Tom Renfield kicked the door of the girls’ rest room open and pushed the mop bucket in ahead of him, wondering if there would be any new graffiti since he last cleaned there a week ago. The room smelled of disinfectant and used tampons, with a hint of perfume. He flipped on the light switch just inside the door, driving night out the window, and glanced at the high pale ceiling to see if there had been any recent wadded-wet-toilet-paper fights. The kids at Portland, Oregon’s Chester Arthur High School rediscovered every year that toilet paper plus water and soap equaled a missile that would stick to the ceiling, sometimes falling on somebody else later, which was a satisfying conclusion, worth double the pleasure of just getting something up and not having it fall down again right away. No new ammunition hung up there, so he didn’t need the ladder tonight. He trundled the mop bucket across the gray linoleum, past the stainless-steel half-moon-shaped sink, with its foot-activated sprinkler that sent out a semicircle of showers onto waiting hands, and past the mirror that still hosted a hundred anxious faces touching themselves up, or watching something other than themselves while they talked. Beyond the cloud of emotional memory he saw himself for an instant, startled as always that he had grown up, and up, and out; though he was twenty-nine, inside him there was still a skinny, blue-eyed, black-haired kid waiting at a train station for an uncertain reception as some new relative came to pick him up.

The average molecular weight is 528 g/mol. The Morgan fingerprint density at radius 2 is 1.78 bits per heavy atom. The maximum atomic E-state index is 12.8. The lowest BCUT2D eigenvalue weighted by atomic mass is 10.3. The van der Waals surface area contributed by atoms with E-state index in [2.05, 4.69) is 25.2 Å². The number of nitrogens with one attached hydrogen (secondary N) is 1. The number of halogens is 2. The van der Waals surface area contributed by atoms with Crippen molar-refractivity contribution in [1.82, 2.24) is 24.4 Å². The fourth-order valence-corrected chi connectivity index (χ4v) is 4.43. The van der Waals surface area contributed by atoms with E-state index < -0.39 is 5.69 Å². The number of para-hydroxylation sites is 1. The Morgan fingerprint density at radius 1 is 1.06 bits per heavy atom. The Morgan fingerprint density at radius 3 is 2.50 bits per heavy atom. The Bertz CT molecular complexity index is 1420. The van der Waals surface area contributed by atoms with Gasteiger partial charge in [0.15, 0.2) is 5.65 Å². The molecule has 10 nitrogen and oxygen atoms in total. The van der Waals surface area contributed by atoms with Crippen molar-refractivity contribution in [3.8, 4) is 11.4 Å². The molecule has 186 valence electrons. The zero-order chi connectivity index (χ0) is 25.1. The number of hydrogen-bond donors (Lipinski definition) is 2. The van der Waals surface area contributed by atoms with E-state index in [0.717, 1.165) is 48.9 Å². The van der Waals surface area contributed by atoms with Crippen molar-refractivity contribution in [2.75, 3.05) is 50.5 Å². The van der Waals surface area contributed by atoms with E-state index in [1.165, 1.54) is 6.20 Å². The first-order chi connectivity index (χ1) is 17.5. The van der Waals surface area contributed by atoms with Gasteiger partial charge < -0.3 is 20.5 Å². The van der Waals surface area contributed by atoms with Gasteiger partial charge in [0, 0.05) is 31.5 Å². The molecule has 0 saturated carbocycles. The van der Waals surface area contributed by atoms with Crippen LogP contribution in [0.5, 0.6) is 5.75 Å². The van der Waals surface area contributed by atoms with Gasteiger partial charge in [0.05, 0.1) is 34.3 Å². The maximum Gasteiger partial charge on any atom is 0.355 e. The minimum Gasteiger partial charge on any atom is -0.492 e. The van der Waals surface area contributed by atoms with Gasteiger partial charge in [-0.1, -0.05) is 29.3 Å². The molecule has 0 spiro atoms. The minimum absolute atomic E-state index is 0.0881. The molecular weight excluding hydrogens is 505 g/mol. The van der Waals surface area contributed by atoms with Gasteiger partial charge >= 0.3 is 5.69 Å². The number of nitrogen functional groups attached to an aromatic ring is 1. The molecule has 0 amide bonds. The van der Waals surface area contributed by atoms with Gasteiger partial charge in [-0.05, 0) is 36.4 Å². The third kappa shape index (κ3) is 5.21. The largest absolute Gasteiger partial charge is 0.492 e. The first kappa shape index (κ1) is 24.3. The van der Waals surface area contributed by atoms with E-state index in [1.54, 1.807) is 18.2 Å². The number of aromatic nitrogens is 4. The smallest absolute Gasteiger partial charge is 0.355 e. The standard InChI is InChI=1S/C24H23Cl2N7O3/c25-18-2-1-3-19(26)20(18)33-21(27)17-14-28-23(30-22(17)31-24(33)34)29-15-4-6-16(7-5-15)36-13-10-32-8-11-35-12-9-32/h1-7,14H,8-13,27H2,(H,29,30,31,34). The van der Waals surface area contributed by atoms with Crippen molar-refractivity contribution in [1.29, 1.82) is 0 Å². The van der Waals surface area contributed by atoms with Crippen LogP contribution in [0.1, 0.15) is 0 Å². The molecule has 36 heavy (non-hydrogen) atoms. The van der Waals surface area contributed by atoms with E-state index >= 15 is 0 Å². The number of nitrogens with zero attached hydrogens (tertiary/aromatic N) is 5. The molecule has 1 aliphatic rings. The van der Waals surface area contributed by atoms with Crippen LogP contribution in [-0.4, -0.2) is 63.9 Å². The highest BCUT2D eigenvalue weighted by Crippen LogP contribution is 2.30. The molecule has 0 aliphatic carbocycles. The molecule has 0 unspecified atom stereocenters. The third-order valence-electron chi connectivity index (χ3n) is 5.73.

He parked the mop bucket under the wall by the window and went back to fetch the toilet-cleaning tools from his cart in the hallway, and when he pushed through the door again, he heard whispers.